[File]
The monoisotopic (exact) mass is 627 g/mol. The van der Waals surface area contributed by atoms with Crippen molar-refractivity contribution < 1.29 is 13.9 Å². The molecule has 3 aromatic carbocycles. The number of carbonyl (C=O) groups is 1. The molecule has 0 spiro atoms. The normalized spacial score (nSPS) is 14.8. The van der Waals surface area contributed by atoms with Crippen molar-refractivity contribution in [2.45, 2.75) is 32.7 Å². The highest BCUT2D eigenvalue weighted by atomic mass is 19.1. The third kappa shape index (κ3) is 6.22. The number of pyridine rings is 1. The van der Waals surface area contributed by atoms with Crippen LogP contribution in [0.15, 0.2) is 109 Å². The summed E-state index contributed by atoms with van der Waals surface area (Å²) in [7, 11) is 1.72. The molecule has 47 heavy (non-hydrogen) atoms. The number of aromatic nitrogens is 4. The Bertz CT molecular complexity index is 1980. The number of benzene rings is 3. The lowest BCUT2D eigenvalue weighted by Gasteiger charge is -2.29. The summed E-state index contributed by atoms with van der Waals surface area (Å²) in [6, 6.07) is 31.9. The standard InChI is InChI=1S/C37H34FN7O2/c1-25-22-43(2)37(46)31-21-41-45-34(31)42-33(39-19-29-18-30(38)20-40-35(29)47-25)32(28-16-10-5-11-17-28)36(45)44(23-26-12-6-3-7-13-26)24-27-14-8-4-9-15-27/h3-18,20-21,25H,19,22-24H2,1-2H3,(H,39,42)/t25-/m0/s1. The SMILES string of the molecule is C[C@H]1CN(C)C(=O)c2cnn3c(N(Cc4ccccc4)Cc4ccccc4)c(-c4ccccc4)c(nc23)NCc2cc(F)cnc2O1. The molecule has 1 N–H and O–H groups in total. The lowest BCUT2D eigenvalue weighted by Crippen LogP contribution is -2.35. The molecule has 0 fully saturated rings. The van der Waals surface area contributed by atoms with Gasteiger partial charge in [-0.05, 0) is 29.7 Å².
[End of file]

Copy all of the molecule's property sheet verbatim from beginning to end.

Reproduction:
The monoisotopic (exact) mass is 627 g/mol. The van der Waals surface area contributed by atoms with Crippen molar-refractivity contribution < 1.29 is 13.9 Å². The molecule has 3 aromatic carbocycles. The number of carbonyl (C=O) groups is 1. The molecule has 0 spiro atoms. The normalized spacial score (nSPS) is 14.8. The van der Waals surface area contributed by atoms with Crippen molar-refractivity contribution in [2.45, 2.75) is 32.7 Å². The highest BCUT2D eigenvalue weighted by atomic mass is 19.1. The third kappa shape index (κ3) is 6.22. The number of pyridine rings is 1. The van der Waals surface area contributed by atoms with Crippen LogP contribution in [0.15, 0.2) is 109 Å². The summed E-state index contributed by atoms with van der Waals surface area (Å²) in [7, 11) is 1.72. The molecule has 47 heavy (non-hydrogen) atoms. The number of aromatic nitrogens is 4. The Bertz CT molecular complexity index is 1980. The number of benzene rings is 3. The lowest BCUT2D eigenvalue weighted by Gasteiger charge is -2.29. The summed E-state index contributed by atoms with van der Waals surface area (Å²) in [6, 6.07) is 31.9. The standard InChI is InChI=1S/C37H34FN7O2/c1-25-22-43(2)37(46)31-21-41-45-34(31)42-33(39-19-29-18-30(38)20-40-35(29)47-25)32(28-16-10-5-11-17-28)36(45)44(23-26-12-6-3-7-13-26)24-27-14-8-4-9-15-27/h3-18,20-21,25H,19,22-24H2,1-2H3,(H,39,42)/t25-/m0/s1. The SMILES string of the molecule is C[C@H]1CN(C)C(=O)c2cnn3c(N(Cc4ccccc4)Cc4ccccc4)c(-c4ccccc4)c(nc23)NCc2cc(F)cnc2O1. The molecule has 1 N–H and O–H groups in total. The lowest BCUT2D eigenvalue weighted by Crippen LogP contribution is -2.35. The molecule has 0 fully saturated rings. The van der Waals surface area contributed by atoms with Gasteiger partial charge in [-0.05, 0) is 29.7 Å².